Copyright ©1997-2011 Glenn Fleishman except as noted otherwise. All rights reserved. For permission to reprint, contact Glenn Fleishman at glenn at glennf.com. Photo © 2008 Laurence Chen; used with permission.
Turning technology from mumbo-jumbo into rich tasty gumbo
My article on Webmail in the latest Macworld was just posted online. I run through the options and storage limits of the major online Webmail services. Hotmail upped its storage offerings to a few hundred megabytes after the article went to press, but otherwise details are accurate.
Gizmodo asked me what I carry in my gadget bag, and I obliged. This isn’t even a complete list, but it’s the majority of what I carry on a trip when I’ll be away from home for three to five days in a hotel. I’ve fortunately curtailed those kinds of trips with a baby due in the very very near future, and plan to spend less time flying and more at home in the coming months, too.
But gadgets are gadgets, and most of mine are relatively inexpensive and highly utilitarian.
I’ll talked about VoIP (Voice over Internet Protocol) on KUOW’s Weekday program this morning (7/16). The program is archived in streaming RealAudio and MP3 formats. Some of the callers in to the program used VoIP to ask their questions!
This article about a new obesity in children study contains a serious omission: if the study looked into genetics, the article doesn’t mention it. The study as reported says that obese parents raise obese children 64 percent of the time compared to 16 percent of children of non-obese parents. The sample size was 150 children studied from age 0 to 9.
But if they didn’t look at genetic predispositions and family history coupled with examination of diets and other factors, there’s absolutely no way to determine whether non-obese parents fed their children 2,000 calories a day and they burned it off or whether obese parents fed their children 1,000 calories a day and they still got fat.
With an increasing body of evidence that obesity is a genetic predisposition along with certain propensities toward emotional states having a basis in genes, too, it’s absurd that this study hasn’t incorporated any of that science. It may have and the article elides it.
The article says, The temperament of the child also played a role. Those who were highly emotional and prone to tantrums over food were more likely to become overweight. Or, conversely, there’s a genetic correlation between those emotions (or even excess stomach acid) and the inability to convert food into energy instead of fat. It might be in the study, but the study’s not yet available online and it’s possible that it will be a subscriber-only offering.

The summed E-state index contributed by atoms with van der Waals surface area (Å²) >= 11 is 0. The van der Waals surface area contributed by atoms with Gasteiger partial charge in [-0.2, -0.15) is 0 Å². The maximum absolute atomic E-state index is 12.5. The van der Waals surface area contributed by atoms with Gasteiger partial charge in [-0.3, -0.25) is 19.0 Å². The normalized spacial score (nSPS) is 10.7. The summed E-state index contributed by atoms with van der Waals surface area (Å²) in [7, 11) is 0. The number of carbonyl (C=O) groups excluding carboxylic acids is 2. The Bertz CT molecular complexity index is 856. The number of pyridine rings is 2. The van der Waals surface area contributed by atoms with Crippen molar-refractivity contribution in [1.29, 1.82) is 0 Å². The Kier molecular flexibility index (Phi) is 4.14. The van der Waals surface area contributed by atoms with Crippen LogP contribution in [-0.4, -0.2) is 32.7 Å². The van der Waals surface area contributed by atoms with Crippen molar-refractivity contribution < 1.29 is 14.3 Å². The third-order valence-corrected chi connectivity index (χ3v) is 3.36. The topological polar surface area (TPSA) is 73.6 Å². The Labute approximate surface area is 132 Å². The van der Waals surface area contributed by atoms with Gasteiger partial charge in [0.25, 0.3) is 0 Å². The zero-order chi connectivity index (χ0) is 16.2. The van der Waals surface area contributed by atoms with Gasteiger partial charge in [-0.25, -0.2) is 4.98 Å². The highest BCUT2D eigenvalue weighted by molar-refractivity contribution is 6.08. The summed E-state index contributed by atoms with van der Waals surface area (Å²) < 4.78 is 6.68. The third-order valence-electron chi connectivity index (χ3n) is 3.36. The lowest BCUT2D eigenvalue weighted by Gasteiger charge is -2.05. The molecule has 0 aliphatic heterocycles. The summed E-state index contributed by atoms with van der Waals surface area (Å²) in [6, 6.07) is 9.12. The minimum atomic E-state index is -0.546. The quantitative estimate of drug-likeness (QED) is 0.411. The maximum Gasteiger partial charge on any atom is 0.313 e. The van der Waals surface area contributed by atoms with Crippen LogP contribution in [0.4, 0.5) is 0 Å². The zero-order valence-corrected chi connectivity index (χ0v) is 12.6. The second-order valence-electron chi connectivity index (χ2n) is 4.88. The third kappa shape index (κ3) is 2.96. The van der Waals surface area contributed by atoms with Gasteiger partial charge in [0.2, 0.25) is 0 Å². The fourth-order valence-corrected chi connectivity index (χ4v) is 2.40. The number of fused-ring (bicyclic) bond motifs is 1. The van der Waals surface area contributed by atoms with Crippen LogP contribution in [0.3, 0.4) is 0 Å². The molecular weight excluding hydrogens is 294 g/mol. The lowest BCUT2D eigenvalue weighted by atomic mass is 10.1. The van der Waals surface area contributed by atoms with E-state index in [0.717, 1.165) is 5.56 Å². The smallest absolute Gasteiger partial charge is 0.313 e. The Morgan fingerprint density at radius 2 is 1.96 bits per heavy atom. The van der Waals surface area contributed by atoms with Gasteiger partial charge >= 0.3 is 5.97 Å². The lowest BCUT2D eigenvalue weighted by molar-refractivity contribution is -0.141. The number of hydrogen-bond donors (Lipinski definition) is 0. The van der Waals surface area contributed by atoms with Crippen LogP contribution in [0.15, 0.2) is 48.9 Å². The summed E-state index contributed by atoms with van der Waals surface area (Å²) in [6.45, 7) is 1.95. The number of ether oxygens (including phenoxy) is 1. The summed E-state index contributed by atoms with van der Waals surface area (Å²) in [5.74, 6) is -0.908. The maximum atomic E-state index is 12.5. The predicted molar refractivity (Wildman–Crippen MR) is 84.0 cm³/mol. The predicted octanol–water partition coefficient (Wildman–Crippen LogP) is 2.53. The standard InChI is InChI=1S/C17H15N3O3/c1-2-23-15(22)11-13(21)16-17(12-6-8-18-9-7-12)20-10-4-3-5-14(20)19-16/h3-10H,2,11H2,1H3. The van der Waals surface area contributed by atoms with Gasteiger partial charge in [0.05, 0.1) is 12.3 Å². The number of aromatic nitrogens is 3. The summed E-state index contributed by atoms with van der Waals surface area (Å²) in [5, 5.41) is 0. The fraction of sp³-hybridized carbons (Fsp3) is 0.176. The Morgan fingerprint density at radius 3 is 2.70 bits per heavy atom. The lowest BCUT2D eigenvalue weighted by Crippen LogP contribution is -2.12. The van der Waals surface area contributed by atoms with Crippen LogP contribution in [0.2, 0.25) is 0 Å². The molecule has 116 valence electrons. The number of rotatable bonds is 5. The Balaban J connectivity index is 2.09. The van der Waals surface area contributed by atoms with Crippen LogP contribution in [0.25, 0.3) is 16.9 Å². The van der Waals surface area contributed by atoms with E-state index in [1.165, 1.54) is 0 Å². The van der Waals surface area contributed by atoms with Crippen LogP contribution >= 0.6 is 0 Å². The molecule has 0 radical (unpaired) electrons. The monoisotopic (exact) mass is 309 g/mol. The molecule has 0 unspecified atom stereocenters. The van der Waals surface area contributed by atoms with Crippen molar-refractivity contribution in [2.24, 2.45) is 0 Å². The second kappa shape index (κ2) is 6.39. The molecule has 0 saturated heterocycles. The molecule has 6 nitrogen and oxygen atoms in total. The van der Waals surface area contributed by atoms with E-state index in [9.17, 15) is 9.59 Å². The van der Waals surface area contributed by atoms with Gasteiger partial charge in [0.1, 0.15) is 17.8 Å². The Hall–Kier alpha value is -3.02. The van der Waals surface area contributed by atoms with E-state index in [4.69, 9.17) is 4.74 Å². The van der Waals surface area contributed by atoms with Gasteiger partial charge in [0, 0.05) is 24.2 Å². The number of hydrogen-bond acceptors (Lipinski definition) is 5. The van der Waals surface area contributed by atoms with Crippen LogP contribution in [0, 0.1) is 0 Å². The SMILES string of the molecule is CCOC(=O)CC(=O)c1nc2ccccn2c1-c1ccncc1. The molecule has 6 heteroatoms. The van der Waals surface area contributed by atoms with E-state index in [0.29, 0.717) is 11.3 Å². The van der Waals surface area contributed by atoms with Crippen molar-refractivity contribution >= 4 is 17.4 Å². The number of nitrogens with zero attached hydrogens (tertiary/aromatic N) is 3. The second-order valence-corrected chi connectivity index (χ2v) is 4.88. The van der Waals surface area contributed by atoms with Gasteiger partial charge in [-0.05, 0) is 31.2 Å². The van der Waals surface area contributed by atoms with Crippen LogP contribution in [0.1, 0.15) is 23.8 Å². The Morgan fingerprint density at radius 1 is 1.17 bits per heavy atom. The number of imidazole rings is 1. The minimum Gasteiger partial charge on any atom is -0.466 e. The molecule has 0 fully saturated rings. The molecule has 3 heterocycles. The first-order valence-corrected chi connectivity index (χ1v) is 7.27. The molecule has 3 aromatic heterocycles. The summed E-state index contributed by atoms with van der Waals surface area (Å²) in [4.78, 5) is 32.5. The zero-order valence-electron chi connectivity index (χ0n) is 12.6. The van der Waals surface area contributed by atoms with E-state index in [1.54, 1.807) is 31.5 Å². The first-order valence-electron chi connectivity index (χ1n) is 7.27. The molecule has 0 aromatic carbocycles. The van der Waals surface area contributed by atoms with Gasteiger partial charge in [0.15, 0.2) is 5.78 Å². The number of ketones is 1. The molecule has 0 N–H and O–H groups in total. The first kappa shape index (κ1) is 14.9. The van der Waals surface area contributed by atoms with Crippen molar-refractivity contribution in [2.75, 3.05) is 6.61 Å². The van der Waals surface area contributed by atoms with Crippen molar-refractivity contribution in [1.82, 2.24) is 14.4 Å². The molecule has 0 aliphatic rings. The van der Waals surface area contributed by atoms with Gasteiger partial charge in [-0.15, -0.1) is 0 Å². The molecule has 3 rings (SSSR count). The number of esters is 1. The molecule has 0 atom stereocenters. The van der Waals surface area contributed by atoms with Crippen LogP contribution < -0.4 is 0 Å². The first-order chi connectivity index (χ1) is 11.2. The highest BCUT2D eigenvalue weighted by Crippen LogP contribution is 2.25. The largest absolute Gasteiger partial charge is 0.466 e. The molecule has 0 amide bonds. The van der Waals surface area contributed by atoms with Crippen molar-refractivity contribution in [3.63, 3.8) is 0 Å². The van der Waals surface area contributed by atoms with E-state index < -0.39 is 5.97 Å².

The study is quoted in the article saying, “Parents faced with an emotional child who has tantrums over food may feed the child to reduce the frequency of tantrums,” the researchers said. This sounds like an entirely unjustified conclusion unless their observational research revealed this specific sort of behavior over time.
And, Another risk factor was sleep. The study found children who were overweight slept about 30 minutes less each day compared to those who were not overweight. Or, children who are unable to sleep soundly gain weight. Sleep apnea and other sleep disorders interfere with the metabolism. The 30 minutes less each day is an average—what’s the standard deviation? Were 30 children sleeping 6 hours a night and 120 children sleeping 9 hours a night?
One obesity expert said, “None of these findings are particularly surprising but it is fascinating to see science backing them up.” This isn’t the kind of science that helps, frankly. It’s speculation unless the study is entirely misrepresented.
My second eBook from the folks at TidBITS is out: Take Control of Your AirPort Network covers the details on how to set up and configure a wireless network comprised of Macintoshes with tips thrown in for Windows users as well.
A neat article in the New York Times about the typeface and planning of the message for the cornerstone of the new tower that will form the heart of the buildings on the World Trade Center site. The typeface Gotham drew its inspiration from anonymous transportation signs — which parallels Gill Sans development in that Gill Sans was inspired by an earlier typography used in transportation signage.
Some vernacular sign painting or metal worker developed an uninflected style that met the need, and that turned into a designer’s notion of how to represent the city.
Obscure fact of the day: Two Twelve Associates quoted at the end of the article is named after 212 York St., the building that houses (housed?) the graphic design department at Yale, from which graduate program the founders of Two Twelve graduated.
I was just hit with dozens of Movable Type TrackBack spams: that is, links that will show up in my TrackBack link for a given article. I hadn’t even thought about this kind of spam. These spams are hideous: anal rape, etc., etc. Lovely. Okay, how do we fight TrackBack spam? Fortunately, I must have misconfigured Movable Type: it’s not showing any TrackBacks.
I looked into how to fix this problem and found no good answers. I wound up just disabling the TrackBack script so that people can’t send TrackBacks. I’m not sure how this could be salvaged.
No, it’s not an article about spamming people to make money. Rather, I wrote this piece at O’Reilly Networks to discuss how I built my own mailing list software that’s incredibly reliable and robust with a few hours of programming using Apache, sendmail, perl, and MySQL. If you’re running Movable Type, you can use my scripts to create a mailing list with double opt-in confirmation, Web-based and email-based subscribe/unsubscribe, and a few other features for free.
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